Today is the 20th anniversary of the first text message. Should we be afraid of what's next? No way. Texting doesn't replace conversation with connection; it enhances it. I love texting, and you'd have to pry my phone from my cold, dead hands to get me to stop typing out my feelings. (And I'd probably still figure out a way to send one more quick text from beyond the grave.)
On December 3rd, 1992, 22-year-old British engineer Neil Papworth sent the first ever Short Messaging Service (better known as SMS, better known as text) from his computer to a friend's Orbitel 901 mobile phone. (It said "Merry Christmas." At least it wasn't "sup"?) Little did he — or Matti Makkonen, the so-called "Father of Text Messaging" who dreamed up the concept back in the 80s — know how quickly texting would become an integral part of the way most of us communicate.
People love to complain about how texting has obliterated face-to-face communication and replaced thoughtful language and real emotions with acronyms and emoticons. Every few months, a new article comes out about how constant text-based communication is making us lonely or even driving us insane. "My students tell me about an important new skill: it involves maintaining eye contact with someone while you text someone else; it's hard, but it can be done," Sherry Turkle wrote last spring in a New York Times piece called "The Flight from Conversation. "We've become accustomed to a new way of being 'alone together.' Technology-enabled, we are able to be with one another, and also elsewhere, connected to wherever we want to be." Think that's depressing? You haven't even heard about the 16-year-old boy she talked to who "relies on texting for almost everything" and said, wistfully, "Someday, someday, but certainly not now, I'd like to learn how to have a conversation." Dark.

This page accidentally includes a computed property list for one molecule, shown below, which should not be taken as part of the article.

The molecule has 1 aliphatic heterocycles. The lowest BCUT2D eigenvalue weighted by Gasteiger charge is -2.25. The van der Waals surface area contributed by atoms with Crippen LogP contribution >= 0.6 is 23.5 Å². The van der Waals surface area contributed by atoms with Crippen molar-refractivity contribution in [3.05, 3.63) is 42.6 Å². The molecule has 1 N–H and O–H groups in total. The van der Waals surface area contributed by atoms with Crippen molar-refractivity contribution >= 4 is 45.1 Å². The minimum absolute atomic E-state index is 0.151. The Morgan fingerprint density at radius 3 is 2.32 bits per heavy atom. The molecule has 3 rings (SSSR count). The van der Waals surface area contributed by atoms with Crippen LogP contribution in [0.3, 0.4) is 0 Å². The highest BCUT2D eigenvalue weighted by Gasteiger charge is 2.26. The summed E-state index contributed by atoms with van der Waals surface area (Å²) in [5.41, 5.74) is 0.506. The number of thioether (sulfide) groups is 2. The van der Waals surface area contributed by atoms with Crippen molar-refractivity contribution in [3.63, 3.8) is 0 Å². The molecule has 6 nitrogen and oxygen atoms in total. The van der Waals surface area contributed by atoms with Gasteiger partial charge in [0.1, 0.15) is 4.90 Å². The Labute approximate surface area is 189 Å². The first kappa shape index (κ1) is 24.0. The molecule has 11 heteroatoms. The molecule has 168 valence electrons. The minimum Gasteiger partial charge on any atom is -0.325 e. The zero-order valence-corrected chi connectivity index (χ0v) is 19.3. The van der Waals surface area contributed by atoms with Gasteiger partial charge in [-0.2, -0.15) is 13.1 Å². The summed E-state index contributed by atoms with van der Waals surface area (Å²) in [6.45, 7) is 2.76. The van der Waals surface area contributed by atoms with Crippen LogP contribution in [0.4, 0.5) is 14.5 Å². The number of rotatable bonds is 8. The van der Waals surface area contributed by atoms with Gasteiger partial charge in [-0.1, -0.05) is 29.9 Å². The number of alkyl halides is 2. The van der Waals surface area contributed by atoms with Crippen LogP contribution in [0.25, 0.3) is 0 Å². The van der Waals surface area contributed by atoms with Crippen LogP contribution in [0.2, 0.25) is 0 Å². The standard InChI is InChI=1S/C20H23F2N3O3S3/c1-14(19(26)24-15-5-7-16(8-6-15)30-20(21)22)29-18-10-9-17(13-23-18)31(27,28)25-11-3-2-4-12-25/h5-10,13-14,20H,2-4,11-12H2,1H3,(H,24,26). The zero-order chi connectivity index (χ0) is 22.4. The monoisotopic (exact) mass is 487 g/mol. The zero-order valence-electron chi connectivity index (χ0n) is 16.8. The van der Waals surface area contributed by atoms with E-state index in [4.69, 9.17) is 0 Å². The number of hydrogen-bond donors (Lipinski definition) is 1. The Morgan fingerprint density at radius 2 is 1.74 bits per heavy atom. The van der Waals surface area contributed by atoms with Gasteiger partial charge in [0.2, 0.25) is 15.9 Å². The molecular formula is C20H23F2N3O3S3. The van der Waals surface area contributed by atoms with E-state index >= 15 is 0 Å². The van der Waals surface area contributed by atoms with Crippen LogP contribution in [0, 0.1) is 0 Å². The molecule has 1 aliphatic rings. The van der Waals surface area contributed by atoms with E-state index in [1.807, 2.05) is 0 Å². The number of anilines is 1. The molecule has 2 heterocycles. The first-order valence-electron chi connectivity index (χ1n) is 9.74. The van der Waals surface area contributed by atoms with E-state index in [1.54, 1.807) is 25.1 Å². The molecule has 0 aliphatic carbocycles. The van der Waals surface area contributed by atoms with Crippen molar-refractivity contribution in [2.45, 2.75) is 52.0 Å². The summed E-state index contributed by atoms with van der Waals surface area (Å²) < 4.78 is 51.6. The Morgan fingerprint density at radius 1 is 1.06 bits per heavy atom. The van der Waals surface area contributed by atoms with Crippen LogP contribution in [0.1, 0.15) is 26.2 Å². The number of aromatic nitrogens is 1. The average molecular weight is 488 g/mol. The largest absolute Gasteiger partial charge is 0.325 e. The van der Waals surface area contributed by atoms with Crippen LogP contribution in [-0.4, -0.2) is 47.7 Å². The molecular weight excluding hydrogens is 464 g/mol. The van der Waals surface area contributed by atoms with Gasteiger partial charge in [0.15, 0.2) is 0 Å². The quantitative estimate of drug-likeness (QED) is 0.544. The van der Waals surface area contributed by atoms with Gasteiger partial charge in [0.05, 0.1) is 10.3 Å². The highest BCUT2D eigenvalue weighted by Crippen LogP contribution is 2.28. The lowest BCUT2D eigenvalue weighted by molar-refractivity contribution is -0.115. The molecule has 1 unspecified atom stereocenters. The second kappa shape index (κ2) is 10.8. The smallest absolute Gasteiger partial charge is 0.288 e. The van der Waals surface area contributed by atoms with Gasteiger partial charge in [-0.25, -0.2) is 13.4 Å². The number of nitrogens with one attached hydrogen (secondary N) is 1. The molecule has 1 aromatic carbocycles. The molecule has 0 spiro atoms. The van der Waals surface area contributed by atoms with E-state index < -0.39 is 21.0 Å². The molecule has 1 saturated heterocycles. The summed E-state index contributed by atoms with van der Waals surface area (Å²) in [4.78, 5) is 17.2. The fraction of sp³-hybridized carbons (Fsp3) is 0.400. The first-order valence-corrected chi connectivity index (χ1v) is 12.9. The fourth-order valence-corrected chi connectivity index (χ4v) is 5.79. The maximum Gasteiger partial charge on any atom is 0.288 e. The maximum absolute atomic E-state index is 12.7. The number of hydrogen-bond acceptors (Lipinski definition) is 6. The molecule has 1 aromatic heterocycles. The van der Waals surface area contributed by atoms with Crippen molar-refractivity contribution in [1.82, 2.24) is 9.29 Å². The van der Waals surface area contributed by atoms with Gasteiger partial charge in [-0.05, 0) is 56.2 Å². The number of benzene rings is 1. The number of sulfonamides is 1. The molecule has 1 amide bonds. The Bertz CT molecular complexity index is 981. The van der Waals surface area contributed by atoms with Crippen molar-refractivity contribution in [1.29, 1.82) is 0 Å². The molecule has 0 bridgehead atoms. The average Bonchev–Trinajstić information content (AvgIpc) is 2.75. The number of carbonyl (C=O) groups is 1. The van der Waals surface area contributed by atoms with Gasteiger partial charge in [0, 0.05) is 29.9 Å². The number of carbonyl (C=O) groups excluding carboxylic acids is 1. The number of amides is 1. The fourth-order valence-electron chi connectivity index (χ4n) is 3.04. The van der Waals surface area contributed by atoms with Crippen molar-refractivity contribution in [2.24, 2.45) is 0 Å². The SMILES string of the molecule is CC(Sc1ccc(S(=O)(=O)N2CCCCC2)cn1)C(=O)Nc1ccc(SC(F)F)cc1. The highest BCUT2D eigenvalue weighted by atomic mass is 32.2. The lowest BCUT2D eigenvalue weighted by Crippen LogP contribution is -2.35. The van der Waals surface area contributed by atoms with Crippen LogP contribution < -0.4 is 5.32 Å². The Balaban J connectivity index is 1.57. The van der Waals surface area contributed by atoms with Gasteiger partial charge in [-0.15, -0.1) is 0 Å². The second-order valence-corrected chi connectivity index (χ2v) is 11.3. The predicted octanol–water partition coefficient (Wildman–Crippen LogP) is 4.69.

I agree with Turkle and her alarmist peers that texting is not usually the best medium for meaningful conversation, but think all this hand-wringing is counter-productive: statistics show that texting is here to stay. One-third of Americans prefer texts to voice calls, according to a 2011 Pew Institute survey, and in the UK, more people text than phone. The Pew Institute found that Americans ages 18-29 send and receive an average of nearly 88 text messages per day, compared to 17 phone calls. A recent survey of my own phone shows that I typically make fewer than than five phone calls a day, and I barely ever get any voice mails; why would I when someone could just text me what they need?
I also completely disagree that texting can't help foster important relationships and strengthen those that are already meaningful. I moved from California to New York a little over a year ago, so most of the people I'm closest to are three hours behind and 3,000 miles away from me. I'm certain that we wouldn't still be so close if we didn't text. My mom always tells me that a simple "Hi, hope you had a good night" or even a photo of a pair of shoes I found at a thrift store is comforting to her, like we're shopping together. My best friends and I constantly communicate via a group text, which allows us to keep tabs on both trivial and essential information. There's no pressure to respond right away, so sometimes our texts read more like a collective stream of consciousness: over the past 48 hours, we've discussed one friend's little sister's first rave experience, Craigslist rideshares, STD tests, and prosciutto.